Senate votes to build 370-mile fence on Mexican border.
The Senate voted to build 370 miles of triple-layered fencing along the Mexican border Wednesday and clashed over citizenship for millions of men and women who live in the United States illegally.
Amid increasingly emotional debate over election-year immigration legislation, senators voted 83-16 to add fencing and 500 miles of vehicle barriers along the southern border. It marked the first significant victory in two days for conservatives seeking to place their stamp on the contentious measure.
PowerLine, on the vote:
Which means that even most Democrats have figured out how serious Americans are on the issue of border security.
The Senate has moved on to debate an amendment that would strip the "path to citizenship" and guest worker provisions out of the current bill.
Michelle is worried about possible trade-offs in this deal.
John Hawkins has a new regular column on Wednesdays at Human Events, and he uses it this week to deal with some immigration myths.
Weâ€™ve got to bring the illegal aliens â€œout of the shadows?â€ Theyâ€™re in the shadows? Really? I seem to remember hundreds of thousands of illegal aliens proudly announcing that they were boycotting American businesses as they marched in the streets, made demands in Spanish, and waved foreign flags. Quite frankly, I think most Americans liked them a little better when they were still â€œin the shadows.â€
Theyâ€™re â€œimmigrants.â€ This is a rhetorical trick designed to lump in unwanted visitors whoâ€™ve entered our country without permission with legal immigrants, who are welcome here. But, referring to illegal immigrants as â€œimmigrantsâ€ is like referring to burglars as â€œoccupantsâ€ of a house. Yes, they may be standing in the living room, but they have no right to be there and calling them â€œoccupantsâ€ confuses the issue. People arenâ€™t up in arms about â€œimmigrants.â€ Theyâ€™re up in arms about â€œillegal immigrants,â€ and trying to muddy that distinction is intellectually dishonest.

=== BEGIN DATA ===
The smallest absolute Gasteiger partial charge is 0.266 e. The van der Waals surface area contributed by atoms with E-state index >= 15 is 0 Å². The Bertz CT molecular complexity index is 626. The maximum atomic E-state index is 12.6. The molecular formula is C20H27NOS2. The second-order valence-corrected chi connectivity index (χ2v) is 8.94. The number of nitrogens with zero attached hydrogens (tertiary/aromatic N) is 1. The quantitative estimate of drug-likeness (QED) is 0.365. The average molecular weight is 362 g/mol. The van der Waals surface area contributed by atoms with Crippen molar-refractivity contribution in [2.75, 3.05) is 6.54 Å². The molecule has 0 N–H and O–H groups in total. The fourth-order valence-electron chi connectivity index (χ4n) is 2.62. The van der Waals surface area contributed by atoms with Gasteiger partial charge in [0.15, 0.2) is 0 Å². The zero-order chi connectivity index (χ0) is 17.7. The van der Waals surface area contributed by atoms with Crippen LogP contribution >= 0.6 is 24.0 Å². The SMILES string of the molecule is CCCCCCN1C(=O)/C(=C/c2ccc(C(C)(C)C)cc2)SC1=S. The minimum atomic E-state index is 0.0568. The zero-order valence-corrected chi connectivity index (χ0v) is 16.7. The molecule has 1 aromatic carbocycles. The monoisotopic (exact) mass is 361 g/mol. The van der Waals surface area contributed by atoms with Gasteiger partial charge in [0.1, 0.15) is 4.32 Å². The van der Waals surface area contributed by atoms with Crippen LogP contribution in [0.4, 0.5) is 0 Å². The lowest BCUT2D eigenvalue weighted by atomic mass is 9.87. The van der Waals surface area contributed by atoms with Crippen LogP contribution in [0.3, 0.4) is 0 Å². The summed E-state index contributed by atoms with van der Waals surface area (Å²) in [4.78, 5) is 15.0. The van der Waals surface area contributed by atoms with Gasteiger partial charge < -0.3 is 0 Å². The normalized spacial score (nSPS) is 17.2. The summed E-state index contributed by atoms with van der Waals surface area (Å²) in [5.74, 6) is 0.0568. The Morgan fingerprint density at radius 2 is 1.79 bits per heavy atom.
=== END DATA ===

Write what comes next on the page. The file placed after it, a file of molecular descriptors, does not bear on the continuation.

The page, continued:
Sister Toldjah took a deep breath before commenting on the President's speech, and her thoughts are worth reading:
Weâ€™ve got a better chance of getting something done with a GOP Congress and president than we do with a Democratic congress and potential future liberal president. We canâ€™t and should not destroy ourselves with the â€˜all or nothingâ€™ demands people have placed on the admin to resolve the issue. Itâ€™s not going to be resolved overnight and itâ€™s certainly not going to be resolved with a Democratic Congress and president.
Freeman Hunt likes the sound of the fence vote:
Our relationship with Mexico? You mean the one where their corrupt military officials aid drug traffickers in crossing our border? Or the one where their government is so oppressive that their citizens have to flee to the United States for a better life? Or maybe the one where the Mexican government encourages illegal immigration to the United States to prop up the Mexican economy with the money the illegal immigrants send back?
Sounds like a relationship that could use some boundaries.
IMAO has opinions from the cat-pundits.
Iowa Voice is glad the Senate may finally be getting it.
And, Sen. Frist blogs the fence vote, with an indication of further Senate action:
We will continue to strengthen and improve this legislation over the next several days by voting on and adopting a series of Republican amendments focused on border security and interior enforcement.